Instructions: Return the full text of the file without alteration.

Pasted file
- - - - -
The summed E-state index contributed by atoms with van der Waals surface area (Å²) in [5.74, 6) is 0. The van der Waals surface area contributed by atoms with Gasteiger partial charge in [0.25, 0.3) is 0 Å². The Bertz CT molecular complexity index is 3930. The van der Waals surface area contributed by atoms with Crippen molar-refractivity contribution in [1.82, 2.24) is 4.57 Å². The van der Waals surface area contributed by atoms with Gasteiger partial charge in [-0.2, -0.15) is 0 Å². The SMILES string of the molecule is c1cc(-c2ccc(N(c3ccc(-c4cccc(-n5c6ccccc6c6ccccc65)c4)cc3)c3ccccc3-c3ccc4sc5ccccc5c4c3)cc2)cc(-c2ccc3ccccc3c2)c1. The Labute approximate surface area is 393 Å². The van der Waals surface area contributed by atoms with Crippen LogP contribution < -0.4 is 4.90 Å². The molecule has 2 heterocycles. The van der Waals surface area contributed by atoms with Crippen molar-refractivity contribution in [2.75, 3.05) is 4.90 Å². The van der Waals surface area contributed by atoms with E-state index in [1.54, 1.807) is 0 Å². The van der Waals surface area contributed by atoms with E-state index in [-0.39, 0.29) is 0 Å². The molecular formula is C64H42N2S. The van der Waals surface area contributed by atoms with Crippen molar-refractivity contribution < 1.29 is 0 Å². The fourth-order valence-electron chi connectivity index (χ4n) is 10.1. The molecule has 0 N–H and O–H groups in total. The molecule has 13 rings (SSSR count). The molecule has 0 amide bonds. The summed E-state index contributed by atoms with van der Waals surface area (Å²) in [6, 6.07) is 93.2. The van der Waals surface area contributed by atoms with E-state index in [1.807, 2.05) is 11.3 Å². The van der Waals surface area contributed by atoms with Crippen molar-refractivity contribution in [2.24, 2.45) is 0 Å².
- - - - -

The summed E-state index contributed by atoms with van der Waals surface area (Å²) in [5.74, 6) is 0. The van der Waals surface area contributed by atoms with Gasteiger partial charge in [0.25, 0.3) is 0 Å². The Bertz CT molecular complexity index is 3930. The van der Waals surface area contributed by atoms with Crippen molar-refractivity contribution in [1.82, 2.24) is 4.57 Å². The van der Waals surface area contributed by atoms with Gasteiger partial charge in [-0.2, -0.15) is 0 Å². The SMILES string of the molecule is c1cc(-c2ccc(N(c3ccc(-c4cccc(-n5c6ccccc6c6ccccc65)c4)cc3)c3ccccc3-c3ccc4sc5ccccc5c4c3)cc2)cc(-c2ccc3ccccc3c2)c1. The Labute approximate surface area is 393 Å². The van der Waals surface area contributed by atoms with Crippen LogP contribution < -0.4 is 4.90 Å². The molecule has 2 heterocycles. The van der Waals surface area contributed by atoms with Crippen molar-refractivity contribution in [2.75, 3.05) is 4.90 Å². The van der Waals surface area contributed by atoms with E-state index in [1.54, 1.807) is 0 Å². The van der Waals surface area contributed by atoms with E-state index in [-0.39, 0.29) is 0 Å². The molecular formula is C64H42N2S. The van der Waals surface area contributed by atoms with Crippen molar-refractivity contribution < 1.29 is 0 Å². The fourth-order valence-electron chi connectivity index (χ4n) is 10.1. The molecule has 0 N–H and O–H groups in total. The molecule has 13 rings (SSSR count). The molecule has 0 amide bonds. The summed E-state index contributed by atoms with van der Waals surface area (Å²) in [6, 6.07) is 93.2. The van der Waals surface area contributed by atoms with E-state index in [1.807, 2.05) is 11.3 Å². The van der Waals surface area contributed by atoms with Crippen molar-refractivity contribution in [2.24, 2.45) is 0 Å².